Back in December, I broke down why you shouldn’t buy a sub-$500 portable just yet. The reason: nVidia spokespeople swore then that we’d see the Ion platform in devices as soon as June of this year. While we still haven’t heard as to when–or where–this mighty mite will show up, we did get a chance to play with the reference board. Curious to see how well the unit handles in the real world? Here’s the deal.
The small reference unit we have in-house won’t reach store shelves, but I still wanted to give you the specs for a little perspective. This palm-size black box crams in a Seagate Momentus 200GB hard drive, 2GB of RAM, and a host of I/O ports, along with a 1.6-GHz Intel Z330 Atom CPU and an nVidia GeForce 9400M graphics processor. It also shipped to us with Windows Vista Enterprise Edition. No joke.
So how does it perform? In WorldBench 6 tests, it scored a 38. Not exactly scorching fast–that is, until you start stacking it up against netbooks, for which that score is a little above average. This machine, however, differs from the standard netbook configuration of 1GB of RAM and Windows XP. Why Vista? “Because we think people deserve a better experience,” quipped one nVidia spokesperson. I’d rather “settle” for XP and see a faster WorldBench 6 score. But for the sake of the closest comparison I could muster, the Sony VAIO P, which also has 2GB of RAM, an Atom processor and chip set, and Windows Vista installed, ran nine points slower on WorldBench 6. Okay, nVidia, you’ve made your point. But I’d wager that having XP installed would probably tack another five to ten points onto the WorldBench 6 score.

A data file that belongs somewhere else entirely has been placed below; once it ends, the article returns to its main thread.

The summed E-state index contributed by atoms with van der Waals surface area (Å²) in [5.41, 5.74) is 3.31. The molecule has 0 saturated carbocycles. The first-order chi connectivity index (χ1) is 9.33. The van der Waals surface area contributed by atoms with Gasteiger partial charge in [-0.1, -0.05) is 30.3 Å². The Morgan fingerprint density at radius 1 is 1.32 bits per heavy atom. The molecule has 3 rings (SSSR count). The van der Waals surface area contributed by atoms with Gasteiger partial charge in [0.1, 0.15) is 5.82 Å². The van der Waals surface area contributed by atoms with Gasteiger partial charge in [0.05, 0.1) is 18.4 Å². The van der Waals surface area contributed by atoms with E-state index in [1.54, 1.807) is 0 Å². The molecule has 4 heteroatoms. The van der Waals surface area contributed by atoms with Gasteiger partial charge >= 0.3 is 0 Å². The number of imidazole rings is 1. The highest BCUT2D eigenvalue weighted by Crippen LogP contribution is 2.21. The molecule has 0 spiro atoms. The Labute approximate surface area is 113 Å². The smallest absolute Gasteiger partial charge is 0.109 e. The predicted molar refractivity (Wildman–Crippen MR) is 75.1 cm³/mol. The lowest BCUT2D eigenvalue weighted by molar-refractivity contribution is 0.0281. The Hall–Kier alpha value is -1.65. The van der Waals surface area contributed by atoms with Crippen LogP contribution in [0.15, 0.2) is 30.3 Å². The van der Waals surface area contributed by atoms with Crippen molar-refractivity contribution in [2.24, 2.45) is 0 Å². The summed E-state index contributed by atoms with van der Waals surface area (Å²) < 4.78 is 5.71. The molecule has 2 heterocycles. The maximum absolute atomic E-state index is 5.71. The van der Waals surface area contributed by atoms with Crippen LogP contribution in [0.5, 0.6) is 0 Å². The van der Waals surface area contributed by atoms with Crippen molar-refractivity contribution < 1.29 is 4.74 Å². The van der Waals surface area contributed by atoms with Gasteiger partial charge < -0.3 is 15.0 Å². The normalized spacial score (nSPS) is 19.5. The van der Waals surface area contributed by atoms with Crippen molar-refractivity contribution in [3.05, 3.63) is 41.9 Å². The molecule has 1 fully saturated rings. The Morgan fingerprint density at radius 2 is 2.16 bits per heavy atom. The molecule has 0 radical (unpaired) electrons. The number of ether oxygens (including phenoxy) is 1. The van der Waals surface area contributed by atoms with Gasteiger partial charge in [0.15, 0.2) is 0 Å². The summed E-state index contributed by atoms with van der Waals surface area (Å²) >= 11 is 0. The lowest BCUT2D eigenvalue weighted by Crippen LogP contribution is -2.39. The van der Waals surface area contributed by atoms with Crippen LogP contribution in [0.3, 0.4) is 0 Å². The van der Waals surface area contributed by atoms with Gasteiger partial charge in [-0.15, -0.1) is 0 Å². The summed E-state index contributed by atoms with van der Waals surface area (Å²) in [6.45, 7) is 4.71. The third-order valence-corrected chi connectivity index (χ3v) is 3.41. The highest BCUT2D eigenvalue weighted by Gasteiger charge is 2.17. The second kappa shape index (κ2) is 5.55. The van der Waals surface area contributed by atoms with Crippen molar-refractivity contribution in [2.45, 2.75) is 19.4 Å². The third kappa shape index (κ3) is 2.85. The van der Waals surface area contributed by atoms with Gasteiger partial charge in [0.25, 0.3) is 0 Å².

One other big variable is what the GeForce 9400M GPU brings to the party. Well, it does give the little box the ability to play games–to a degree. You won’t see top-notch resolutions, but just the simple fact that games start up is a small victory. As I noted in my previous article, the machine churns out roughly 25 frames per second playing Call of Duty 4 at 1024-by-768-pixel resolution; without the GPU, the game won’t even start. Slightly more demanding tests within our WorldBench 6 suite, though, didn’t turn out quite as rosy. Enemy Territory: Quake Wars stuttered at about 20 frames per second with similar settings.
Another significant test is trying to get video up and running with one of these machines. The Atom CPU simply can’t handle high-def video on its own–fact. In the case of every netbook currently on the market, you’re lucky if you can get anything to run smoothly above 320 by 240 pixels. So imagine my surprise at seeing the X-Men Origins: Wolverine trailer (okay, so I’m a nerd) run virtually hiccup-free–at 1080p, no less–with very little in the way of frame slowdown.